Motor Condition Monitor and its Applications in Foundry Industry

Motor Condition Monitor and its Applications in Foundry Industry

from Ibrahim KEYIF*, Ali Riza KAPUCU*, Tugrul DURAKBASA**, Vasfi ELDEM**, Burak GÖKMEN**, Ekrem CESTEPE** * Döktas Dökümcülük Tic. ve San. A.S., TURKEY ** Artesis Teknoloji Sistemleri A.S., TURKEY


In today’s business environment, manufacturers are faced with the challenge of growing production demands with existing machinery and equipment, while continuing to cut costs. The most pervasive cost that drags down productivity improvements is unplanned equipment and manufacturing process downtime. MCM (Motor Condition Monitor) is a device that continuously monitors electric motors and motor-based machinery and equipment used in several processes in a plant. Thanks to its unique model-based monitoring technology, it has the ability of detecting impending mechanical and electrical failures in these processes at the early stages of fault development. Because of its continuously monitoring feature, several abnormal operations in equipments, processes and plants can come to light, hence the device can be used in process optimisation. The patented model-based monitoring technology that has been used in this device is a consequence of an approximately twenty years’ research activities (U.SA. Patent No : US6014598, Turkey Patent No : TR1998/02541B). The technology has previously found successful applications in space and aviation industries. Keywords : Model-based monitoring, Fault detection and diagnosis, Predictive and proactive maintenance, Electric motor-based machinery and processes


The challenge of growing production demands with existing machinery and equipment forces companies to show constant productivity improvements and to get the most from the existing machinery and equipment. The first step to achieve this aim is naturally the online monitoring of the processes in a plant, and the second step that follows is the interpretation of the operational data collected from these processes, so that process optimisation and cost effective productivity opportunities can be identified.

One pervasive cost that drags down productivity improvements, hence process optimisations, is unplanned equipment and manufacturing process downtime. A study on this topic([1]) reveals the fact that machinery and equipment in U.S. plants have an availability between 85%-95% of planned operating time. The cost associated with unplanned downtime might reach 30%-40% of profits.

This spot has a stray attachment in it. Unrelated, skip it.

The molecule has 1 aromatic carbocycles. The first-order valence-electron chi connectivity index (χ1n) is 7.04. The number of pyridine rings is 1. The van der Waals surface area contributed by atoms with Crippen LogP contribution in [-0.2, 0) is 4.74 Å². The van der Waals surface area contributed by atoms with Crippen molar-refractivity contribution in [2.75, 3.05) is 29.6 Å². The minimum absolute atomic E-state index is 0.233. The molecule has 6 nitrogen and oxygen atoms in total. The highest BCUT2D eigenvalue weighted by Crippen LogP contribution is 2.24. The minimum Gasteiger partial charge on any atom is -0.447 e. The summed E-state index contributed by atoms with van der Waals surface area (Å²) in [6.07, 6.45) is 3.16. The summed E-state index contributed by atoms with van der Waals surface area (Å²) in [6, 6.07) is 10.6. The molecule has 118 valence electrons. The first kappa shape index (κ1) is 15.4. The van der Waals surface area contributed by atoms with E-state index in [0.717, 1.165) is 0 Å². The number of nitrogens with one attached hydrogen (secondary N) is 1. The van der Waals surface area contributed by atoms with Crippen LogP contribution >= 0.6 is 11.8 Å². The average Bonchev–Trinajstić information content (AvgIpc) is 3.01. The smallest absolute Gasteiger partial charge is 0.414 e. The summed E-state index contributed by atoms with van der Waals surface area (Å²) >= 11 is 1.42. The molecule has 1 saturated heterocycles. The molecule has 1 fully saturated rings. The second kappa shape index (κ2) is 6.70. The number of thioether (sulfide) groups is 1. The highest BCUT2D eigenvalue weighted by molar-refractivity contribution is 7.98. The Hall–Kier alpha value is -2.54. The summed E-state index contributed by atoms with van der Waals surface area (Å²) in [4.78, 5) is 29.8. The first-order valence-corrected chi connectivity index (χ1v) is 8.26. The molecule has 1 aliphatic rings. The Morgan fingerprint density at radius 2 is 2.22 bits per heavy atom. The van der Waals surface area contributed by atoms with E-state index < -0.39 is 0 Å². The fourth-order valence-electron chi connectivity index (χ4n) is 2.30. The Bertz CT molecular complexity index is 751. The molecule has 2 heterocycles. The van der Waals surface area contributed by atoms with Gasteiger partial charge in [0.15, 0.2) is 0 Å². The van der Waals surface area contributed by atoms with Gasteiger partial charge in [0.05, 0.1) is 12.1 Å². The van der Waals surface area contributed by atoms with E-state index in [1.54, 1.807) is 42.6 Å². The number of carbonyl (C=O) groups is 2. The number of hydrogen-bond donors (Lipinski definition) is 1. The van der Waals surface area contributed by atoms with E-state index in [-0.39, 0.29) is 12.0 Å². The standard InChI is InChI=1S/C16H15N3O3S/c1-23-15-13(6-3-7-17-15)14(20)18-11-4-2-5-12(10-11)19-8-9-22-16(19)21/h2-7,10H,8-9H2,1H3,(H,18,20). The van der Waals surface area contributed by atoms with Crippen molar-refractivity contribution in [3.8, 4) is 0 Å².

The high costs resulting from unplanned downtime have attracted attention to maintenance activities in plants. The maintenance of industrial machinery and equipments influences the entire operation of a plant, from equipment availability to product quality. Traditionally, maintenance activities were done either when machinery and equipments failed from time to time, or at regular intervals. But despite of these failure-based and time-based maintenance activities, they were not sufficient to decrease unplanned machinery, equipment and manufacturing process downtime as a result of growing production demands, so this has led to the development of predictive and proactive maintenance concepts. Predictive maintenance program is a condition-based program, which carefully monitors the actual equipment condition, and tries to predict equipment failures before the failure causes downtime. Proactive maintenance, on the other hand, concentrates on pinpointing and eliminating the root causes of equipment failure instead of the symptoms of failure.

MCM (Motor Condition Monitor) is a software and hardware-based product, that has been developed using model-based monitoring technology and is being effectively used for process monitoring, predictive and proactive maintenance activities in different sectors of the industry. It is a device that continuously monitors electric motor-based machinery and equipments (fans, compressors, pumps, press machines, conveyors) used in several processes in a plant and has the ability of detecting impending mechanical and electrical failures (imbalance, misalignment, bearing and rotor faults, leakages, valve and vane misadjustments, isolation and other electrical problems) in these systems at the early stages of fault development using only voltage and current measurements. It can pinpoint several anomalies in an equipment, plant or process that might initiate failure generation. Hence, it prevents unplanned manufacturing downtime and the costs associated with it. Since machinery and equipments are operated at their optimum conditions, the production efficiency of the plant increases. As a result of finding the root causes of failures, the increase in lifetime expectancy of machinery and equipments adds value to the plant. Its easy usage helps the staff that are responsible from the flawless operation of processes to do their work more effectively. The technology used for the detection of impending mechanical and electrical failures is a proven patented technology that has been previously employed in space and aviation applications ([2]-[5]). It was rewarded as one of the 40 best products of year 2000 by Control Engineering Magazine.